Newsletter – June 2022

From the CEO

How can Costs Lawyers help to reduce the cost of legal services? Good question. I’m not talking about getting a discount off a brief fee or drafting pithy points of dispute. I’m asking a broader question, about the role that Costs Lawyers as a profession could play in stemming the spiralling cost of legal advice, to ensure that clients can access legal services when they need them and get value for money in return. Last year the CLSB launched a six-month project, supported by the Regulators’ Pioneer Fund, to explore this interesting and important question. A report of our findings has been published today.

The rising cost of legal services has been tackled many times in many ways, as Costs Lawyers know all too well. This has often involved structural reforms that impact on Costs Lawyers’ work directly, like the introduction of budgeting and QOCS, or the continued expansion of fixed costs in civil cases. But these reforms have never managed to provide the whole answer to the problem that legal services are unaffordable for the vast majority of the population. Between 2005 and 2018, 56% of all legal aid providers left the market, and the proportion of not-for-profit providers fell by 64%. That was before Covid-19.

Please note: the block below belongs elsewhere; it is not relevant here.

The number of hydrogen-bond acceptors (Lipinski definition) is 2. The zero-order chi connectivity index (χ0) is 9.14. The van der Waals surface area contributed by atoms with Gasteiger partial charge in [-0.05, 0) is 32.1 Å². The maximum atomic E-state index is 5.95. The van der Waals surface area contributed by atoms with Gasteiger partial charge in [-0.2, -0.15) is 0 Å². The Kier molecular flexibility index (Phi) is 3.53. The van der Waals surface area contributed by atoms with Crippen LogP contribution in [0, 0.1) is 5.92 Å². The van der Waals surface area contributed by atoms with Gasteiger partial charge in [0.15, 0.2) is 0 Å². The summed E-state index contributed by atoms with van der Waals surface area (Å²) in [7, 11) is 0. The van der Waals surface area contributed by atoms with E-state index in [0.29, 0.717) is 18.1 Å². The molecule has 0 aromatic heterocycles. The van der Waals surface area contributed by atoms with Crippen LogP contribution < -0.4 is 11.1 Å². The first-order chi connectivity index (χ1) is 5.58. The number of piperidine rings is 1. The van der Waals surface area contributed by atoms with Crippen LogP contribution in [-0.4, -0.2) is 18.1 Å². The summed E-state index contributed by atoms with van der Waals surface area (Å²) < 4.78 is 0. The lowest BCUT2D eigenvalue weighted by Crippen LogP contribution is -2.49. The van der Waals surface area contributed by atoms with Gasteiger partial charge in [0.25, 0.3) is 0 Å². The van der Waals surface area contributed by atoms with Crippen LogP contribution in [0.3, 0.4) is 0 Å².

Against this backdrop, we wanted to explore how making changes to regulation and legislation might assist the development of innovative services by Costs Lawyers, for the benefit of clients and the public. We therefore commissioned a research project to look at the types of services that Costs Lawyers are providing, or might provide in future, to help control legal costs. We searched far and wide for answers, talking to regulated and unregulated providers of costs advice, their clients and employers, and people in other jurisdictions who have done things differently.

The findings are of interest to anyone who has a stake in the Costs Lawyer profession or who is curious about what the profession could evolve into with the right support. I would encourage you to have a look at the summary findings in the report, but as a taster:

  • The Costs Lawyer profession has the potential to have a much bigger impact than it does today. Awareness of Costs Lawyers’ expertise is low, which dampens the demand for the profession to provide innovative services to a wide range of clients.
  • Regulating the organisations in which Costs Lawyers work – even through some sort of voluntary scheme – has the potential to unlock numerous benefits including boosting Costs Lawyers’ independence from the solicitors’ profession and driving innovation and competition.
  • The project highlighted a need for all legal services regulators to focus on how legal costs can be better controlled through regulatory and supervisory levers.

The next step for the CLSB is to act on these findings and think about the changes we can make, or ask others to make, in order to harness the full potential of the Costs Lawyer profession.

Kate Wellington


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